We tend to use much more alcohol in our cooking at this time of year. As it is for people, alcohol is also intoxicating for our pets and can cause similar unpleasant side effects. If your pet does get into mischief and consumes any of these things then the first thing to do is contact your local vet for advice. Often the quicker treatment is sought the easier and more successful the treatment.
Spring is here, and with lots of fun to be had in the sun. It’s important we remember to help our pets stay cool with the soaring temps the season brings. Below we have included some helpful tips to help your pet during spring and the summer season ahead.
- Never leave your dog in the car. No, not even if you think you’ll only be a few minutes. Even when it isn’t that hot outside, the temp can soar inside a closed car.. Leave your dog at home, or go places where he can come with you.
- Keep your house cool. If your pet’s home alone, make sure he/she can truly chill. Leave the air conditioner on, and close the drapes. If you don’t have AC, open the windows and turn on a fan. You may want to see if a cooling vest or mat can help.
- Watch when you exercise. Limit when and how much you do when it’s hot and humid. Take walks in the cooler part of the day-the early morning and evening. And carry enough water for both of you.
- Check the pavement. Before you head out for a walk, touch the pavement. If it’s too hot for your hand, it’s too hot for your dog’s paw pads. Walk on the grass and stay off the cement.
- Offer plenty of water and shade. Don’t leave your pet alone outside for long. And when he/she is there, make sure he/she has shade and lots of fresh, cool water. Add ice cubes when you can. Trees are better than doghouses for shade. They let air flow through. Doghouses can trap the heat and make it worse. Think about a kiddie pool or a sprinkler to help your dog cool off in the yard.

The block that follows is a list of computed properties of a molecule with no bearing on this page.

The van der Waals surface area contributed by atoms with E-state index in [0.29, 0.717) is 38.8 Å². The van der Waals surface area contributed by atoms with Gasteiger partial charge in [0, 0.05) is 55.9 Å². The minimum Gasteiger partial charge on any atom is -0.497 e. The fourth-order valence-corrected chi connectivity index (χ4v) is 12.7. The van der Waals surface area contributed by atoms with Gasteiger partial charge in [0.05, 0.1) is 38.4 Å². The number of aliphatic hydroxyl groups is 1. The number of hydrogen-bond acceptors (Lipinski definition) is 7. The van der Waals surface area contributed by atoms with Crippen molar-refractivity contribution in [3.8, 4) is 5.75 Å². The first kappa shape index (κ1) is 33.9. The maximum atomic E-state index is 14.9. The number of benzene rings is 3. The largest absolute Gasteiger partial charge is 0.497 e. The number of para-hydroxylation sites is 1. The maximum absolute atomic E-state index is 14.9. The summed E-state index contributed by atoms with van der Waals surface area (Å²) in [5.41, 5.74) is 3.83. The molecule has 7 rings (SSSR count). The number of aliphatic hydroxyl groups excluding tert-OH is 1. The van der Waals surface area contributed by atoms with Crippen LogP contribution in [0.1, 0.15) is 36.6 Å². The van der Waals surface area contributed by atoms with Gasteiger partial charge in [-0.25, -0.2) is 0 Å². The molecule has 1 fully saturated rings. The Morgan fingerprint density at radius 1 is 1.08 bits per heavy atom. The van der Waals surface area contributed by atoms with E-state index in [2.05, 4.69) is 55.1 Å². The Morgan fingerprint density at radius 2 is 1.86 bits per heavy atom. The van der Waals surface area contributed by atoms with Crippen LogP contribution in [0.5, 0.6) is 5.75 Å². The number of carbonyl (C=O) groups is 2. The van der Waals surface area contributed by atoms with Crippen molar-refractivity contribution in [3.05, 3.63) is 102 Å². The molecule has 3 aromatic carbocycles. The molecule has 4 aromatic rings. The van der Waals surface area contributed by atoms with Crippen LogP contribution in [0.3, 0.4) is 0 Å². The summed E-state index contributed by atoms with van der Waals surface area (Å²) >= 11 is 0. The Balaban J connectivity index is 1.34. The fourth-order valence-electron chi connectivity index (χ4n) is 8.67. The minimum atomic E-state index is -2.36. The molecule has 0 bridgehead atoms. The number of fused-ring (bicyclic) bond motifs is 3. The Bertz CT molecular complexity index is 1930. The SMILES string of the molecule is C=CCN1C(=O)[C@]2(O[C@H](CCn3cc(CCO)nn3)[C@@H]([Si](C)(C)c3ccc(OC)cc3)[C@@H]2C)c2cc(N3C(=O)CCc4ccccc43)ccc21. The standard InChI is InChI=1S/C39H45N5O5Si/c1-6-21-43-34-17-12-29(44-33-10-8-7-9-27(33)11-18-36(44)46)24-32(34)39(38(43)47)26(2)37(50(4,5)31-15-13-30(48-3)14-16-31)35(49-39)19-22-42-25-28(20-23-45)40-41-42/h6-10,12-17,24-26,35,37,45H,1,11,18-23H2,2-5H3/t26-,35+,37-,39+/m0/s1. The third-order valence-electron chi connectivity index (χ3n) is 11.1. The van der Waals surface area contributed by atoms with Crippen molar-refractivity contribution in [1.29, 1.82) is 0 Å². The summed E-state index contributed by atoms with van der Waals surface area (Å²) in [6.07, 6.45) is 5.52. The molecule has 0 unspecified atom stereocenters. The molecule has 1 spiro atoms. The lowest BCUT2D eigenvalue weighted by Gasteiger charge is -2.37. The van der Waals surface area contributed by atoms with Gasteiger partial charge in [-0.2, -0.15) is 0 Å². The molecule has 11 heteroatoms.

- Make cool treats. Help your canine chill from the inside out. For puppy ice pops, make ice cubes with tasty treats inside. Or fill and freeze a chew toy to make a chilly snack.
- Keep an eye on the humidity, too. When the air is full of moisture, your dog may not be able to pant enough to cool himself off. That can raise his temperature, which can lead to heatstroke. Stay inside, and limit exercise, too.
- Take care of at-risk dogs. Be watchful if you have a snub-nosed pet like a pug or bulldog. Their smaller airways make it harder for them to release heat when they pant. It’s also easy for old and overweight dogs, or those with heart and breathing problems, to get heatstroke.